GOVERNMENT will this week start scouting for independent chartered accounting firms to audit seven companies suspected of prejudicing Zimbabwe of around US$15 billion when they operated in the Chiadzwa diamond fields over a 10-year period.
The Auditor-General’s office will flight a tender inviting local and foreign auditors to undertake the audit. Where criminal prejudice is discovered, those responsible will be prosecuted.
Auditor-General Mrs Mildred Chiri said, “The invitation to tender will be flighted (this week) and we expect those who apply to draw up their proposals for the audit over a space of a month,” she said.
Bidders will also be granted site visits to the diamond fields to assist them in drawing up their proposals.
“The Ministry of Mines and Mining Development has communicated to us that they want one audit firm to probe at least two companies because some of the companies were fairly small.
“The terms of reference will ask the auditors look into how the companies operated from an administrative point of view and also from a financial point of view. They will also look at how cash was being managed and also all receipts of payments and other financial matters.
“Because of the national outcry pertaining to the allegation of the disappearance of US$15 billion we need to get to the bottom of the matter in the shortest possible time. Normally in operations such as this we usually give the auditing firms a period of two months to complete the exercise and we expect it to be the case this time as well.”
Mbada Diamonds, Anjin, Marange Resources, Diamond Mining Company, Kusena Diamonds, Jinan and Gye Nyame operated in Chiadzwa under 50-50 joint ventures with the State-owned Zimbabwe Mining Development Corporation.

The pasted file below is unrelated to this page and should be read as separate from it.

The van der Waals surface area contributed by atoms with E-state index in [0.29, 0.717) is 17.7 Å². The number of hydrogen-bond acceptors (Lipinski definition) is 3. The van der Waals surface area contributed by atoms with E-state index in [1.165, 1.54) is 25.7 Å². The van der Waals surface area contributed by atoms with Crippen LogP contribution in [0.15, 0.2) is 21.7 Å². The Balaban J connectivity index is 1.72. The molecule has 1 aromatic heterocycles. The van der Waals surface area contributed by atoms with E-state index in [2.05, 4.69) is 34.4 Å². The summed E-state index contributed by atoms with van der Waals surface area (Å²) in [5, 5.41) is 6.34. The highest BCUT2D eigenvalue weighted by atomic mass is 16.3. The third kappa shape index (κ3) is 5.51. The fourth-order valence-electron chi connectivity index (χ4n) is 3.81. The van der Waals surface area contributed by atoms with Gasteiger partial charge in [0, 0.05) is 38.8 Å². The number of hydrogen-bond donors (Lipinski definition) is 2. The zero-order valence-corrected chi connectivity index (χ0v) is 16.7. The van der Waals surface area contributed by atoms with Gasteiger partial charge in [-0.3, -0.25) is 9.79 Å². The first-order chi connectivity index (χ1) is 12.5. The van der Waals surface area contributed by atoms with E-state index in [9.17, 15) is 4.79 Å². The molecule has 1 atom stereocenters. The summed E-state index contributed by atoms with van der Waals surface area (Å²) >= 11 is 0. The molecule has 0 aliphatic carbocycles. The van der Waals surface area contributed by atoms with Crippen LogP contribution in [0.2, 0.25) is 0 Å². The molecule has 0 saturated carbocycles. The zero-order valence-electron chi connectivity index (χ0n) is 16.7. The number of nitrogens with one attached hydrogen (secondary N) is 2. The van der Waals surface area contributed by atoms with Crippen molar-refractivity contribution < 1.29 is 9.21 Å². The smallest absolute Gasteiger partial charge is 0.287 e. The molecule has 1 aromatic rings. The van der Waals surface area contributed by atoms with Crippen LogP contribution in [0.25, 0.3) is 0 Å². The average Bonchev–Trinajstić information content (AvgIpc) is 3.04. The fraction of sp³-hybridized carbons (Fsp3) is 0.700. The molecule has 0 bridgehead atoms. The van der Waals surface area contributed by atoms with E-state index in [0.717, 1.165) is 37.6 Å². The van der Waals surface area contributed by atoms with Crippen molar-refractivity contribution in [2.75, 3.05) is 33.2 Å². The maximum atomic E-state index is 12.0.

The companies were early this year ordered to cease operations to pave way for their merger into the Zimbabwe Consolidated Diamond Company. Government then ordered an immediate audit of the seven companies’ books.
Official figures from the Kimberly Process Certification Scheme show that Zimbabwe earned US$2,5 billion in 10 years of private operations in Chiadzwa while Government estimated that over US$15 billion could have been realised from mining activities there.
According to the KPCS, Zimbabwe was the world’s eighth-largest diamond producer in 2014 (4,7 million carats). Through ZCDC the country is primed to make rich pickings from the Chiadzwa diamond fields through a transparent system where the country will sell 500 000 carats every month at an average value of US$25 million.
This will be a significant rise from the US$157,2 million which found its way into the fiscus from Chiadzwa in 2015.
Government projections show that the country could earn between US$25 billion and US$30 billion in the next decade, compared to the US$2 billion realised since 2006. sunday mail